The elusive masseur Felix Kersten (1898-1960) also lives on in legend, with Woody Harrelson purportedly set to play him in a film adaptation of his life. But which version of his life will the movie tell?

Born in what is now Estonia, Kersten fought for Germany in World War I and afterward settled in Finland, where he became a citizen and studied physical therapy. Later, in Berlin, he furthered his studies in therapeutic massage and became the masseur of choice for royals, wealthy businessmen with Nazi or fascist leanings, and, ultimately, the Nazi SS leader Heinrich Himmler. Himmler suffered from severe stomach pains that apparently only Kersten could soothe; Kersten was thus poised, when World War II began, to become Himmler’s personal masseur, accompanying him throughout the Reich and witnessing firsthand the mass murder of Jews as orchestrated by Himmler himself.

These facts can be mostly confirmed. The unresolved question is whether Kersten played the silent bystander as the Holocaust unfolded or, as he contended, worked behind the scenes to save countless lives.

It was only after the war, Mr. Buruma tells us, that Kersten claimed to have accepted Himmler’s job offer because he feared what would happen if he said no. He also protested that he stayed with Himmler only because the role allowed him the opportunity, between massages, to successfully petition his boss to change the course of Nazi destruction.

That account does not comport with Kersten’s prewar existence, though. In Berlin, as the Nazis rose to power, Kersten had been a careerist amply rewarded by his clients, many of whom were connected with the Nazi Party. In his postwar memoirs, Kersten found little negative to say about Himmler and his Nazi colleagues, attributing to them good hearts and intentions in seeming disregard of the war crimes for which they were tried.

Still, Mr. Buruma notes, there was truth to at least some of Kersten’s stories, even if there is no proof of his most extravagant claims—such as his having single-handedly prevented the entire Dutch population from being deported to Nazi-occupied Poland; or his foiling a plan to starve the people of France, Belgium and Holland. And controversy remains about how much of a role he played, in 1945, in arranging the transfer of thousands of prisoners out of Nazi concentration camps. Mr. Buruma’s verdict: “Kersten cannot be held responsible for mass murder,” but “he made life a great deal easier for the chief mass murderer.”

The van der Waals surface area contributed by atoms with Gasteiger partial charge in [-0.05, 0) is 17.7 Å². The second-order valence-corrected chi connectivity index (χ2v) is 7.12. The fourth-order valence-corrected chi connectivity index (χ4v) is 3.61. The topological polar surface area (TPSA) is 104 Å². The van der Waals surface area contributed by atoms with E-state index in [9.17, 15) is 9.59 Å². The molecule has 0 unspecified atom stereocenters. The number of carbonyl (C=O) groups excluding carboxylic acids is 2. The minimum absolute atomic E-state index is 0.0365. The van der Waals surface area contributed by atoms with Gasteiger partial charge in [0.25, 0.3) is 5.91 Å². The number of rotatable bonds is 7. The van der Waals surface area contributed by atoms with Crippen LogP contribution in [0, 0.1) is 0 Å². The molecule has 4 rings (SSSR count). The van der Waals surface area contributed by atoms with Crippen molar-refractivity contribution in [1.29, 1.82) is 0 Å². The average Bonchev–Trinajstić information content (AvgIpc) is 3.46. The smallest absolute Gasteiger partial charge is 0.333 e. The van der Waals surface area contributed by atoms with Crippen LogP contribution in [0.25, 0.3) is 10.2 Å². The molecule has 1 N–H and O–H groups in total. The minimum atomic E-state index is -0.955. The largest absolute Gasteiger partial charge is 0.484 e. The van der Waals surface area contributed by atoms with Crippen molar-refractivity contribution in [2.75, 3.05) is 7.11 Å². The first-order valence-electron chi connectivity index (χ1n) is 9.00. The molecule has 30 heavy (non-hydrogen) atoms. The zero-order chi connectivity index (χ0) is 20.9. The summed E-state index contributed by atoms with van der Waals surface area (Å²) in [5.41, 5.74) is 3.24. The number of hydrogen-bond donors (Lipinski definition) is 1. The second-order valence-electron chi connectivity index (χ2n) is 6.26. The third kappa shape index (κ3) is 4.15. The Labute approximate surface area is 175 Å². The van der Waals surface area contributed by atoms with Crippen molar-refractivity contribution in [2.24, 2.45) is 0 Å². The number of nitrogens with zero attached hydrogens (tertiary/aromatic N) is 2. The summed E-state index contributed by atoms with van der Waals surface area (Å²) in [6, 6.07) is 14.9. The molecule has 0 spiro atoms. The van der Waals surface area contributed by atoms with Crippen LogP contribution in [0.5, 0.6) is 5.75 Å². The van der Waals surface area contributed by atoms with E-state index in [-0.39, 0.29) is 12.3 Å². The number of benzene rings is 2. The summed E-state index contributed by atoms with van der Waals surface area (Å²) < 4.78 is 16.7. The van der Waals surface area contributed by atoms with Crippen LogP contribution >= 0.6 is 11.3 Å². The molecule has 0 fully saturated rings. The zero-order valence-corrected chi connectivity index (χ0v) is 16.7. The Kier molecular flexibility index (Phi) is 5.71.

The murkiest story belongs to Friedrich Weinreb (1910-88), who as a child fled with his family from the anti-Jewish pogroms of Eastern Europe to settle in the Netherlands, where he later worked at an economic research institute and became a trusted member of the Jewish community. During the Nazi occupation, he used that trust to swindle his fellow Jews, claiming that he was working with a Nazi general who, for a price, could put their names on a special list that would exempt them from the Nazi death camps.

The Nazi general and the rest of the plan were fabrications. Weinreb scammed about 4,000 Jews out of their money and probably deprived many of them of any hope of evading the transports to Auschwitz. The Nazis, too, believed Weinreb’s scheme and even enlisted him to track down the imaginary general. They eventually caught on, but not before Weinreb had revealed to them the whereabouts of many Jews in hiding. It is unclear how many deaths he was directly responsible for.

After the war, Weinreb served 31/2 years of a six-year sentence for fraud and collaboration. He was also convicted in 1957 and 1968 of sexual offenses and posing as a doctor. But his true believers never stopped defending him. Even if his promised rescue was a fraud, they argued, he had brought hope to the desperate; for successfully conning the Nazis, they further insisted, Weinreb deserved recognition as a member of the Resistance. Weinreb spent his last years in Switzerland, where he became known as a religious guru.

Such were the fraudsters and schemers of a previous era. We are still writing the annals of our own gullibility today.

Ms. Cole is the author of the memoir “After Great Pain: A New Life Emerges.”